• Revel in it. Maybe even take the day off. Really let yourself sink into the day. Enjoy a day of self-imposed misery, a mental health day of sorts. 
  • Plan to stay in bed all day with your favorite and forbidden foods nearby and remote, Kindle, Nook, book or iPad in hand.
  • Pick your favorite victim-of-choice attitude, then give yourself full permission to wallow in it. (Please note: no whining – it can spread this thing.)

My guess is, after you give yourself permission, make all the arrangements, and begin wallowing – you will feel better and end-up having a pretty good day.


Plan to do as many nice things for others as you possibly can.  Plan to PIF-off the day by setting do-gooder goals – this Blue Monday site has formalized the process for you – or plan to be on alert throughout the day for ways to make other people happier. You can:

  • Make the coffee;
  • drive the kids:
  • smile;
  • pay somebody’s toll;
  • let the guy cut in;
  • give up the parking space;
  • hold the door; 
  • cut everyone lots of slack;
  • post a sign at your desk saying Blue Monday – Beware! Then share the antidotes;
  • invite someone to take a walk or to lunch;
  • call someone you’ve meant to;
  • and last but not least, find somebody to hug!

Go ahead, try it and see what happens. 

Well, that’s it. My work is done. You’ve been warned; you’ve got a plan, and since you’re prepared, Blue Monday might turn out to be a fantastic day. Talk to you then.

Oh, if you have any surefire cures for a bad day, please share them, we can all use a little help from our friends.

Cats and clicks

One of Nellie's first and most aloof bosses.


In the spring of 1951 when my wonderful friend Nellie was a freshman in college at Indiana State, she heard that a professor on campus was looking for a student to pet sit his cats.

You see, the professor and his wife had two Siamese cats that were averse to being left alone. Nellie was paid to talk to this feline mother and daughter pair when conversation between them lagged. Okay, maybe those weren’t the professor’s exact instructions, but nonetheless her major job task was to keep them company.

The problem was the cats did not find Nellie to be good company, and spent most of their time reinforcing their dislike by hissing and batting their paws at her. Nellie recalls that they were also extremely fond of surprise attacks and spent a great deal of time leaping into the air with the goal of attaching themselves to the back of any chair in which she happened to be seated.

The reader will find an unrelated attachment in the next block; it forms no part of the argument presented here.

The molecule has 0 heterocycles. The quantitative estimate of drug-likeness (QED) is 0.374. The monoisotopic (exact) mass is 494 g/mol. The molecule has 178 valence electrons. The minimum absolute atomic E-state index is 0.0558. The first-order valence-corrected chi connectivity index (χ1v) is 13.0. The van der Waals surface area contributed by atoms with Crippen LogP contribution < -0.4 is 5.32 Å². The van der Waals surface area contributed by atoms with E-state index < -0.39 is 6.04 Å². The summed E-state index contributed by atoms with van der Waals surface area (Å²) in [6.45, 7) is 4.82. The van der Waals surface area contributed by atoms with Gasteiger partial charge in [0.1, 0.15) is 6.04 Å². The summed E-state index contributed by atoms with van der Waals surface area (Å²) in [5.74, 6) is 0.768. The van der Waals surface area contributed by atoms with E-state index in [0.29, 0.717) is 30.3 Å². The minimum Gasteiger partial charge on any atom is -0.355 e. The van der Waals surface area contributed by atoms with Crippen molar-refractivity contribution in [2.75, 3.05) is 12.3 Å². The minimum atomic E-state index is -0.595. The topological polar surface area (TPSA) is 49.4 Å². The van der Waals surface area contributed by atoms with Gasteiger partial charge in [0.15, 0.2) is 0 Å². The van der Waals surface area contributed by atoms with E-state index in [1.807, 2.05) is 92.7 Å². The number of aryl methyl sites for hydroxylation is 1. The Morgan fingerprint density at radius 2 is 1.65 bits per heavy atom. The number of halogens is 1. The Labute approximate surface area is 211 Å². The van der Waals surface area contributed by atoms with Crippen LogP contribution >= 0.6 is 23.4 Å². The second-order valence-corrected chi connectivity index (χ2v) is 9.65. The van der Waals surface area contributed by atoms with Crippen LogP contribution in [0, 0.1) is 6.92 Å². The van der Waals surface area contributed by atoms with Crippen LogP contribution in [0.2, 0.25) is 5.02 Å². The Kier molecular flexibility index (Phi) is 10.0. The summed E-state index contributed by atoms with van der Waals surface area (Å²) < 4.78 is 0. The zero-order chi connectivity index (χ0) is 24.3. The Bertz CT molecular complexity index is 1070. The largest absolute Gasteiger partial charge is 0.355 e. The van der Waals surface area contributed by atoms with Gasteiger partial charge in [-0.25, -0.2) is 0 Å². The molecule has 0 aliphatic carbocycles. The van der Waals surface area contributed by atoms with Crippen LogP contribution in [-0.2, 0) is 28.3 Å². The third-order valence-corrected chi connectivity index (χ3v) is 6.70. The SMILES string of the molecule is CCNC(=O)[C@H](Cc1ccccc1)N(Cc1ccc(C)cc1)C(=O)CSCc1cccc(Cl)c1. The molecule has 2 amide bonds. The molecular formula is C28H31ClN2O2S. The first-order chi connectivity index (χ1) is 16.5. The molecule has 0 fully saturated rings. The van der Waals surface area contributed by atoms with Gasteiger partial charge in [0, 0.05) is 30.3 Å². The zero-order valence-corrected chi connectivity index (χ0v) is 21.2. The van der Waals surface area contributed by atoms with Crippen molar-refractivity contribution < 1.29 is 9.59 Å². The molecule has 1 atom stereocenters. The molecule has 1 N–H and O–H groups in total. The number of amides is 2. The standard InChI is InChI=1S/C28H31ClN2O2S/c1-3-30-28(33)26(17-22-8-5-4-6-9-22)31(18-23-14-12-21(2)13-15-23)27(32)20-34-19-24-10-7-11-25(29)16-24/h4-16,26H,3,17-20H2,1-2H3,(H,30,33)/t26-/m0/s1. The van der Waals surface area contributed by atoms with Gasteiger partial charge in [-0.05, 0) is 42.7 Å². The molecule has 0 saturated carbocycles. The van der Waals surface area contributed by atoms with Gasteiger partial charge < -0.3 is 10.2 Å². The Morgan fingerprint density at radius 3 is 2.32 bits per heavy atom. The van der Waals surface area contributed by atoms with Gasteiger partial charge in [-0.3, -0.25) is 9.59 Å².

The job did allow Nellie to earn money while studying – with interruptions – three hours, twice a week, for three months until she found another job that offered an increase in salary and hours, and bosses, who were a little less, well, catty. 

Our namesake.

One of the most unusual jobs I held was as a click girl at Petries, a very popular junior clothing store. I shared my position with a girl named Karen; we sat at a little table in the back among the new clothing arrivals – a good thing since that gave us first dibs and we had a 30% discount. 
Our prime but dingy location also gave us time to chat with each other and for us to get to know the ready-wear manager, Ms. Jezewski, an interesting, kind, never-married, “older” woman (probably my age, now), who had once been a train-riding, white-gloved, New York buyer and still carried herself as such. We also got to spend time with Clarice a street-wise, traveling, window-dresser, whose talent and eye for display and whose outlook on career and life impressed me. These women were my mentors before I knew what the word “mentor” meant.

As click girls, our main responsibilities were to categorize and count the teeny, tiny tickets stubs torn from each item’s sales tag when it was processed at the register. We were inventory control, circa 1970 or so – tear, sort, count.  No computers – no mechanized tracking reports, just two teenage girls in the backroom of the store separating, recording and tallying the amount and price of each item sold.  

Why the name click girls? We held little plastic counters in our hands that went click, click as we counted.

Do you have any odd or interesting jobs, assignments, experiences, or interesting bosses or mentors you met along the way that you would like to share? Comment away – we would love to hear about them.


I like Tony Dungy’s take on leadership. Dungy was the well-loved coach of the Tampa Bay Buccaneers from 1996-2001, and is now a well-respected television sports analyst:

. . . as a leader your job is to help others around you be better . . .

. . . the person who makes the group rise to the top and be the best that they can be.”

I like that. We lead by helping others; words to live by.

(Dungy’s words are from an AOL’s “You’ve got . . .” January 2010 video.)